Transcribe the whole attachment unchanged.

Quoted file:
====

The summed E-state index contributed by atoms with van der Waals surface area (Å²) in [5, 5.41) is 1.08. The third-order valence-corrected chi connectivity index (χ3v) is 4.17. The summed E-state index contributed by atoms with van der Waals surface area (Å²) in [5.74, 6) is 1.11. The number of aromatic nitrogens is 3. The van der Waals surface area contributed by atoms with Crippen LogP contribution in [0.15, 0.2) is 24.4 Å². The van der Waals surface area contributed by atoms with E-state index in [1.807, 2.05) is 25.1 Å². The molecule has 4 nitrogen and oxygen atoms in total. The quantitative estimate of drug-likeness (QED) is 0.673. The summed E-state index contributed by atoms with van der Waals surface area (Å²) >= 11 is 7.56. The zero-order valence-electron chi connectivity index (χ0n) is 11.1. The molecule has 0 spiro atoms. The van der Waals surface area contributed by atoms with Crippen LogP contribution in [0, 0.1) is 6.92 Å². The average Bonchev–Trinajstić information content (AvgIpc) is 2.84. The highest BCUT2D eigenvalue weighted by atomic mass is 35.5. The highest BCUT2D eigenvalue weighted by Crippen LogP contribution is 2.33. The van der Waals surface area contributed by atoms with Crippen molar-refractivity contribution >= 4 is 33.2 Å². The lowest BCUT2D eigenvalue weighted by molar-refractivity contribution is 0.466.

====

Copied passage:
The summed E-state index contributed by atoms with van der Waals surface area (Å²) in [5, 5.41) is 1.08. The third-order valence-corrected chi connectivity index (χ3v) is 4.17. The summed E-state index contributed by atoms with van der Waals surface area (Å²) in [5.74, 6) is 1.11. The number of aromatic nitrogens is 3. The van der Waals surface area contributed by atoms with Crippen LogP contribution in [0.15, 0.2) is 24.4 Å². The van der Waals surface area contributed by atoms with E-state index in [1.807, 2.05) is 25.1 Å². The molecule has 4 nitrogen and oxygen atoms in total. The quantitative estimate of drug-likeness (QED) is 0.673. The summed E-state index contributed by atoms with van der Waals surface area (Å²) >= 11 is 7.56. The zero-order valence-electron chi connectivity index (χ0n) is 11.1. The molecule has 0 spiro atoms. The van der Waals surface area contributed by atoms with Crippen LogP contribution in [0, 0.1) is 6.92 Å². The average Bonchev–Trinajstić information content (AvgIpc) is 2.84. The highest BCUT2D eigenvalue weighted by atomic mass is 35.5. The highest BCUT2D eigenvalue weighted by Crippen LogP contribution is 2.33. The van der Waals surface area contributed by atoms with Crippen molar-refractivity contribution >= 4 is 33.2 Å². The lowest BCUT2D eigenvalue weighted by molar-refractivity contribution is 0.466.